Thanks for confirming that the fuse() is where it takes place!

I’m broadly familiar with extended Kalman filters- however my own implementations have all been far less complex than the one used in PX4 so I’m at the bottom of a considerable learning curve.

I think what I’m after is the prediction and measurement functions that calculate the bias for the update- so I can find out how it’s calculated.

No problem, glad to help.
Not sure what you mean with “bias for the update” but the prediction step for the gyro bias state is just a stationary process so no change of the state (the uncertainty obviously grows and is calculated using Kahan summation). The update during the measurement step is calculated using sympy here and then copied into the code for the calculation of the Kalman gain for each measurement, e.g. here for the X axis in the 3D mag fusion.

One important thing to note is that the EKF uses an IMU model, i.e. the IMU isn’t fused as a measurement but regarded as a time varying parameter in the prediction step

I think you’ve touched on what may be confusing me- my understanding of the ‘imu modeling’ has been that the state estimation includes gyro and accelerator measurement bias values, which you’ve now told me is predicted to be unchanging in the next time step. These bias values are used in the predictState() function in ekf.cpp to correct the measured imu data.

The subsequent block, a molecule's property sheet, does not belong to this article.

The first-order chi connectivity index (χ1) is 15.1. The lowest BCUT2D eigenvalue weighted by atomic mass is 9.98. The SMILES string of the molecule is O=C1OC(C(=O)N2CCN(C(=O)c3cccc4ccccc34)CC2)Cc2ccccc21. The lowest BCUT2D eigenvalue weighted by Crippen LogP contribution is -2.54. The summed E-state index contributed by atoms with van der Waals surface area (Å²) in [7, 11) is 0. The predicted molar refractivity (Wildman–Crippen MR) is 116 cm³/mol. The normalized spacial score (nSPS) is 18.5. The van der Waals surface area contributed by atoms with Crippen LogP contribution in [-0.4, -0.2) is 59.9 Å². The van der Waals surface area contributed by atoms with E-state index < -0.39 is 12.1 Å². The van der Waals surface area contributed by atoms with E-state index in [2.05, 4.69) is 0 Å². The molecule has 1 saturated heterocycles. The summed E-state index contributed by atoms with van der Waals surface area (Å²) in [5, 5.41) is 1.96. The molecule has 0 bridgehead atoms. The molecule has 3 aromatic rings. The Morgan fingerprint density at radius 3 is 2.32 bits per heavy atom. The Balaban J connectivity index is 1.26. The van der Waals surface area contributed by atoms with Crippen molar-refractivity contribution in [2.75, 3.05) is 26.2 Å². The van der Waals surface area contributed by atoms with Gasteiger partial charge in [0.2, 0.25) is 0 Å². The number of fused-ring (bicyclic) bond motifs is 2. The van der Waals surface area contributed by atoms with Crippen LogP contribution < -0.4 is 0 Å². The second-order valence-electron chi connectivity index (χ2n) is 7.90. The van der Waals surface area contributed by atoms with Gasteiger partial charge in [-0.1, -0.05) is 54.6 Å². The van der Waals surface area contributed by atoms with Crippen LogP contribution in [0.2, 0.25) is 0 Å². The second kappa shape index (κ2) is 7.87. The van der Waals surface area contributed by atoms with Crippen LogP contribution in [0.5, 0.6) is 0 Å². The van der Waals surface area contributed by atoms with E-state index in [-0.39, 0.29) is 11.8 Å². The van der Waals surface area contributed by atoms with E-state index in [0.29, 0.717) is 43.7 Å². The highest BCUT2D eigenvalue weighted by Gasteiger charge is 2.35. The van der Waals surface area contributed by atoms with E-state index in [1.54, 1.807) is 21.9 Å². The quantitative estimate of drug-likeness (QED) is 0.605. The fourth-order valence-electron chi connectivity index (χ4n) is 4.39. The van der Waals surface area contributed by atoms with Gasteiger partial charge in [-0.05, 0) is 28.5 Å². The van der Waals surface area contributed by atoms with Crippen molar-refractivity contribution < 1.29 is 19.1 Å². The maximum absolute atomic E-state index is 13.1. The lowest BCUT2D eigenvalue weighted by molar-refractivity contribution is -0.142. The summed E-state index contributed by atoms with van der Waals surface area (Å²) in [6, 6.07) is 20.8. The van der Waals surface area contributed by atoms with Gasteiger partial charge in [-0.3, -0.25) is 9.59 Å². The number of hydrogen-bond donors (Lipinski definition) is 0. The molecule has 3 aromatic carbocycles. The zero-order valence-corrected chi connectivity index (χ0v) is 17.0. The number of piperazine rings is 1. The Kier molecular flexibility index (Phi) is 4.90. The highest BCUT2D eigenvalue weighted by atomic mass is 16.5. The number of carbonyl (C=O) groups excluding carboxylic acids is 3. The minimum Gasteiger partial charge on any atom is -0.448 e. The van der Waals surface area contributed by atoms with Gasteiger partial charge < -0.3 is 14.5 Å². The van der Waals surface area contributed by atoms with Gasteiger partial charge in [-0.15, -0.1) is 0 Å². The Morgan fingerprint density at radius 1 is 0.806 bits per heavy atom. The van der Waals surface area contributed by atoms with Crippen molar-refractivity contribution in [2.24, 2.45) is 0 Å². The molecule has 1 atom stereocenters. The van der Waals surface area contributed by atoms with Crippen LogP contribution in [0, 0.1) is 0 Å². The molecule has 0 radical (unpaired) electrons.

Presumably, these bias values do actually change as the filter updates, due to some measurement being provided, but the only updates with any calculation I find are those for the covariance update you’ve mentioned already.

I’ve been trying to find out if a measurement to update the bias state actually exists, and if so where it comes from.

I know that a yaw measurement is often used in filters like this to fix bias in the gyro z axis, and presumed something similar was going on here.

If someone could clear this possible misunderstand up I’d be very thankful

Presumably, these bias values do actually change as the filter updates, due to some measurement being provided, but the only updates with any calculation I find are those for the covariance update you’ve mentioned already.

Yes, maybe you missed it but I linked the calculation in my previous reply:

The update during the measurement step is calculated using sympy here and then copied into the code for the calculation of the Kalman gain for each measurement, e.g. here for the X axis in the 3D mag fusion.

Maybe you are missing some of the Kalman filter fundamentals: For every measurement we calculate the Kalman gain, this is a 24 element vector which multiplied with the measurement innovation (or residual) defines how much we update the state. So generally all measurements update all states (how much obviously varies depending on the current covariance matrix etc)

I am looking into the same problem these days, so this discussion also interests me.
thanks for the detailed explanation @CarlOlsson, just trying to get some further clarifications.
As you already pointed out, gyro bias is considered as a stationary stochastic process, and not changed upon every updates.
It seems that @Uplinkc60 is asking about how the proper value of gyro bias parameter is acquired in the first place. Gyro bias is an attribute of gyro device, and is specific to different types of gyro device right? Given a selected onboard gyro device, how can I get the specific value of bias of this type of gyro? can I find it from its datasheet? if not, how do I get it, using an online measurement in realtime, or through some offline calculation over set of measured data, in order to use it as an input parameter to EKF functions?